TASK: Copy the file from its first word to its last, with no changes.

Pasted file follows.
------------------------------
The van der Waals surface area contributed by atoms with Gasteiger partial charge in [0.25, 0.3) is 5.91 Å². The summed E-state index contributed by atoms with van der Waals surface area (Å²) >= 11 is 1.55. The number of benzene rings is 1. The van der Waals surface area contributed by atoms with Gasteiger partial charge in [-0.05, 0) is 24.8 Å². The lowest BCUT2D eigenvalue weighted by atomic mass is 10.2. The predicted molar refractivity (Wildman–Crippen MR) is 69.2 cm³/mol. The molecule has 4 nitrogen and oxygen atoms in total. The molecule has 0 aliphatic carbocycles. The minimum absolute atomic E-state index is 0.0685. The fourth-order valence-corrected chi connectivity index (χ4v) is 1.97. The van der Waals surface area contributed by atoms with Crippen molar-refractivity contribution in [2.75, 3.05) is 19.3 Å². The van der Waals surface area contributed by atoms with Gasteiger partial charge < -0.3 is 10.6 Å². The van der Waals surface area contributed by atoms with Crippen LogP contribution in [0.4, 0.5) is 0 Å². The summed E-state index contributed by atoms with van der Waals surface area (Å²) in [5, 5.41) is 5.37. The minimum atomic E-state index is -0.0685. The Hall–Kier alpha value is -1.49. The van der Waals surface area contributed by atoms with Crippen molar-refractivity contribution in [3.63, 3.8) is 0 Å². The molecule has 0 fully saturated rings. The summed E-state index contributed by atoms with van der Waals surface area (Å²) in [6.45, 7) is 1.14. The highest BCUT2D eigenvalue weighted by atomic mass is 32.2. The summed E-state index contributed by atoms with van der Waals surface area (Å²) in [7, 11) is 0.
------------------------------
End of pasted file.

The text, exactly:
The van der Waals surface area contributed by atoms with Gasteiger partial charge in [0.25, 0.3) is 5.91 Å². The summed E-state index contributed by atoms with van der Waals surface area (Å²) >= 11 is 1.55. The number of benzene rings is 1. The van der Waals surface area contributed by atoms with Gasteiger partial charge in [-0.05, 0) is 24.8 Å². The lowest BCUT2D eigenvalue weighted by atomic mass is 10.2. The predicted molar refractivity (Wildman–Crippen MR) is 69.2 cm³/mol. The molecule has 4 nitrogen and oxygen atoms in total. The molecule has 0 aliphatic carbocycles. The minimum absolute atomic E-state index is 0.0685. The fourth-order valence-corrected chi connectivity index (χ4v) is 1.97. The van der Waals surface area contributed by atoms with Crippen molar-refractivity contribution in [2.75, 3.05) is 19.3 Å². The van der Waals surface area contributed by atoms with Gasteiger partial charge < -0.3 is 10.6 Å². The van der Waals surface area contributed by atoms with Crippen LogP contribution in [0.4, 0.5) is 0 Å². The summed E-state index contributed by atoms with van der Waals surface area (Å²) in [5, 5.41) is 5.37. The minimum atomic E-state index is -0.0685. The Hall–Kier alpha value is -1.49. The van der Waals surface area contributed by atoms with Crippen molar-refractivity contribution in [3.63, 3.8) is 0 Å². The molecule has 0 fully saturated rings. The summed E-state index contributed by atoms with van der Waals surface area (Å²) in [6.45, 7) is 1.14. The highest BCUT2D eigenvalue weighted by atomic mass is 32.2. The summed E-state index contributed by atoms with van der Waals surface area (Å²) in [7, 11) is 0.